There is an ongoing cold war, fought between bot designers and website operators to try to keep bots out of the process by using “Captcha” tests (the standard “prove you’re not a robot” stuff) but the bots are normally one step ahead of the game.

Surely there are laws against that?

Touts and their practices can be something of a divisive issue. Some argue that they are predatory, taking advantage of the pressures on event organisers to price their products competitively to increase participation and access. Others worry that touts enable those who are excluded from sporting events (due to Football Banning Orders, for instance) to attend events unchecked. Conversely, others see tickets as a simple possession that the owner may dispose with as they wish – and why shouldn’t people make a profit on their investment if there is enough demand in the market?

This article takes no moral stance on the activities of touts or resellers. For some 30 years, however, Governments have been persuaded to rein in some of their activities.


Football has been afforded some protection since the Criminal Justice and Public Order Act 1994. That Act criminalises the sale or disposal of tickets to “designated” football matches (as determined by the relevant Secretary of State).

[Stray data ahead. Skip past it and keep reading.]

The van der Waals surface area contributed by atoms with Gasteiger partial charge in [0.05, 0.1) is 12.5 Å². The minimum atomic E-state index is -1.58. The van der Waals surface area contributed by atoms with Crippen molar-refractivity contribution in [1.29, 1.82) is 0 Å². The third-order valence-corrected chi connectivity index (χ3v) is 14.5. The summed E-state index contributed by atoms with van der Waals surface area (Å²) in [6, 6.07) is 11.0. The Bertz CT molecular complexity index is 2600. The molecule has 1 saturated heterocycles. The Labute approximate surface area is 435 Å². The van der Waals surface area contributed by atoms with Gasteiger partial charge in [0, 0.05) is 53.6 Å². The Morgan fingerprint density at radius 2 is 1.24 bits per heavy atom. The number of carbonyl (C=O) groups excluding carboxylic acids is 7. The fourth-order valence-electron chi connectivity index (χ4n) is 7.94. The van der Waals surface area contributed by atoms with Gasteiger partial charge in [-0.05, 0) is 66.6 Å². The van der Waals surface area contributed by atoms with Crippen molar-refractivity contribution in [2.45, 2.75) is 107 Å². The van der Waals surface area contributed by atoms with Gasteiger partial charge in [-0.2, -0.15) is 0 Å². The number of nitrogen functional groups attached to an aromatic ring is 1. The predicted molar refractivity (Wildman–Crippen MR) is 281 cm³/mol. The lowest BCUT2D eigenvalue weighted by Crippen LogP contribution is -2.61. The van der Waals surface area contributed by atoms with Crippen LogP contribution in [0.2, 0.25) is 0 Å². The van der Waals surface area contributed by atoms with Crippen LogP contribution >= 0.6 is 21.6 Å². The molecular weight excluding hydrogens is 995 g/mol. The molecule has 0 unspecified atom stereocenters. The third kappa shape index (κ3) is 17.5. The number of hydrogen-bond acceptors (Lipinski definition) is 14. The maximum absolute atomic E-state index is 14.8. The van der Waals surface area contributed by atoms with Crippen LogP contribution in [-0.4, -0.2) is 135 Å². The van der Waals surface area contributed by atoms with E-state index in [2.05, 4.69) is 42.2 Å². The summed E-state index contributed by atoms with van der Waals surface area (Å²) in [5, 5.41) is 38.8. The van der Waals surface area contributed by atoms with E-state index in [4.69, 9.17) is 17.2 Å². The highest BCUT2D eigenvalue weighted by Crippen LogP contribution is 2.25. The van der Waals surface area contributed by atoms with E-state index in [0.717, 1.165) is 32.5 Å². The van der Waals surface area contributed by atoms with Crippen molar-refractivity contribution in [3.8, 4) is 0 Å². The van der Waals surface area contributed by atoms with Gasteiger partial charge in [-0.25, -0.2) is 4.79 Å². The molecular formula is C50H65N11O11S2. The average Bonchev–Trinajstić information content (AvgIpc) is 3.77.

Consumer Rights Act 2015

In 2011, the Rugby Football Union (“RFU”) obtained an Order that the ticket resale website Viagogo provide them with the full details of the tickets that had been advertised for sale for a series of international rugby fixtures. The RFU, thanks to very tightly drafted terms and conditions, was able to allege that those reselling their tickets on Viagogo had breached their terms and so had committed actionable wrongs against the RFU.

This approach was copied in s90 of the Consumer Rights Act 2015. Under that provision, where a ticket for a recreational, sporting or cultural event in the UK is resold through a secondary ticketing facility, the facility must provide the buyer with specified information including the details of the particular seat on sale and the face value of the ticket. This allows event organisers, at a glance, to identify the tickets which have been advertised for resale. In turn it may be that the organiser enforces its rights against the first instance purchaser by, for instance, cancelling the ticket or claiming damages.

Breaches of this requirement are enforced by Trading Standards offices, and can be punished by fines of up to £5,000 for each offence.

Digital Economy Act 2017

Section 106 of the Digital Economy Act 2017 empowered the Secretary of State to make regulations to create an offence in relation to online ticket purchases. This offer was taken up by the Department for Digital, Culture, Media and Sport in 2018 in the form of The Breaching of Limits on Ticket Sales Regulations 2018.

These Regulations appear to be aimed squarely at ticket bots. The Regulations only apply for online sales of sporting, recreational or cultural events held in the UK. Further, they only apply when the organiser has set limits on the number of tickets that may be purchased by any one purchaser.